(yes, I’ve been having this problem since I switched several sites from podpress to powerpress at your recommendation several years ago, and you know about my extensive background in unix administration and internet protocol troubleshooting. Remember all those FarPoint Media shows?).

    The only reason I haven’t switched any of those sites back to podpress to see if I’m right and get rid of the error is that I don’t have the time.

    But if you truly have absolutely no interest in digging into this on the powerpress side despite the avalanche of evidence strongly suggesting that it’s the source means that maybe I should take the time.

    Yes, that’s my frustration speaking out loud.

    I will clarify why I think the problem is in powerpress, specifically that SQL query.

    Powerpress didn’t generate this error in earlier versions, I don’t have an exact timeline, but I believe it first showed up on my sites with version 3.0.1 or 4.0

    The error is EXACTLY the same every time. That one same query, 1000% of the time. Just that one. If it were a true issue with the mysql installation on the server, it would show up with other queries as well, not only just that single one every time, for possibly as long as two years now.

    If I had seen other plugins with sql queries causing this error, then I would have started talking with the ISP or the owner of my dedicated servers long ago about digging into the mysql server and perhaps tuning it better. But nothing else on my servers or my sites is throwing this “mysql server has gone away” error. Not one single other plugin or WP installation. Not one that isn’t running powerpress.

    Millions of queries a week across 3 different servers at two different hosts where my sites are installed, and the only time there’s a “mysql server has gone away” error is with the exact same query from the exact same plugin, only, every time?

    I’ve been casually looking into this problem on and off for over a year, and everything points back to an issue in powerpress, simply because it’s only that one single query that’s generating this error, and none of the other sites on the same server that are not running powerpress ever throw this mysql error. Not ever. Not even other queries from powerpress generate this error.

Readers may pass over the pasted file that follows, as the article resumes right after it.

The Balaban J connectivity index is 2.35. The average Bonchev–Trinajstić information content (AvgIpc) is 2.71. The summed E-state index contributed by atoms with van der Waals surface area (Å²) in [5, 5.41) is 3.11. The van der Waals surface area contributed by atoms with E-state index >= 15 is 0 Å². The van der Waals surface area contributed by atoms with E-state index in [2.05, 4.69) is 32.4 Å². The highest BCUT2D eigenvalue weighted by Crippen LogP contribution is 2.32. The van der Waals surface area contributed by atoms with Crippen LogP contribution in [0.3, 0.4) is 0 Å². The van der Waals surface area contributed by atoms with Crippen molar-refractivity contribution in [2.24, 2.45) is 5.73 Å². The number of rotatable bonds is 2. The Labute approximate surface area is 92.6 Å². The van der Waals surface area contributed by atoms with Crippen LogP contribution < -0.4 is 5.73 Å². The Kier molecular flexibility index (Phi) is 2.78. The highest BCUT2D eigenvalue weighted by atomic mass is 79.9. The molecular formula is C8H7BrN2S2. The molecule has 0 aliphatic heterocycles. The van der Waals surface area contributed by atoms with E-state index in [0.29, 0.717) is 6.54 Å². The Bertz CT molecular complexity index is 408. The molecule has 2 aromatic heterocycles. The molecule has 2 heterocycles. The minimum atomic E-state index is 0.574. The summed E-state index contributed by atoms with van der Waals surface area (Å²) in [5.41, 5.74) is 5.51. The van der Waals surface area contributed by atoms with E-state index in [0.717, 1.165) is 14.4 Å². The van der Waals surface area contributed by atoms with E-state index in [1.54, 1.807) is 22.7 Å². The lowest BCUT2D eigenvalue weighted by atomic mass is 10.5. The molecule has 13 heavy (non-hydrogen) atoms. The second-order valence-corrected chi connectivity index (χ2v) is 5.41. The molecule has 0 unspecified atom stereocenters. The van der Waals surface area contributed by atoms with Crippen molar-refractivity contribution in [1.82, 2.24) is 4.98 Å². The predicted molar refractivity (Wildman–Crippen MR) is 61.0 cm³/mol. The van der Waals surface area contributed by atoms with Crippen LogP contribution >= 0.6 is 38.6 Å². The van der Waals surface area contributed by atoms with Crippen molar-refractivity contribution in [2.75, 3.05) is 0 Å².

Given that information, how can you unequivocally state that the problem is not in powerpress? Doesn’t it stand to reason that there’s something in that query that’s incorrect or somehow failing, and the mysql server times out because it cannot return a value? I don’t know SQL well enough to dig into why that query pops up and dies without getting a result, but the fact that it’s only that one query every single time indicates to me that there’s something faulty with that SQL query construction.

    Plugin Author Angelo Mandato


    If there’s a problem with PowerPress we’ll fix it, no need to imply otherwise. The problem though is the specific error “MySQL server has gone away” is a MySQL server error (not an error with the application). If you read this page (, it gives you extensive details to figure out how to solve the problem. They are all specific to MySQL, not the application generating queries against MySQL.

    The specific query you are having an issue with is in WordPress itself, in file wp-includes/taxonomy.php, starts on line 1971 through line 1979 in WordPress version 3.6. This is called by function wp_get_post_tags. PowerPress does call wp_get_post_tags in function powerpress_rss2_item. This is why you see it in the error message after the query error. The problem though is not in PowerPress. You are right, you can turn off PowerPress and your problem will go away. But you should not receive this error in the first place. Some day you may run into this same problem with something else because it’s the query made by the function wp_get_object_terms() causing your problems, not a query made by PowerPress.

    So first question, is it always the same exact query? Specifically, where it says … AND tr.object_id IN (5) ….? The 5 is an ID, presumably to a blog post. I would edit that blog post and look for abnormalities like an excessive number of tags, etc…

    Another thing to try, take the query above, go into phpMyAdmin on your server, and execute the query once to see how responsive the query is (how many results it returns, etc…) Then run the same query again, with the word “EXPLAIN ” in front if it. It will give you some facts on what index it is using, etc.. Go ahead and copy and paste those EXPLAIN results (both rows, the header row and the actual result row) here, that may give me an idea what the problem is.

    My only guess is that there’s an excessively large number of tags for the post with ID 5, the query takes longer than X seconds to return results, and your MySQL server kills the query before it gets a chance to return results. Maybe because of a missing index in one of your tables. Again, this is a guess, not the actual answer to your problem.

Viewing 4 replies - 1 through 4 (of 4 total)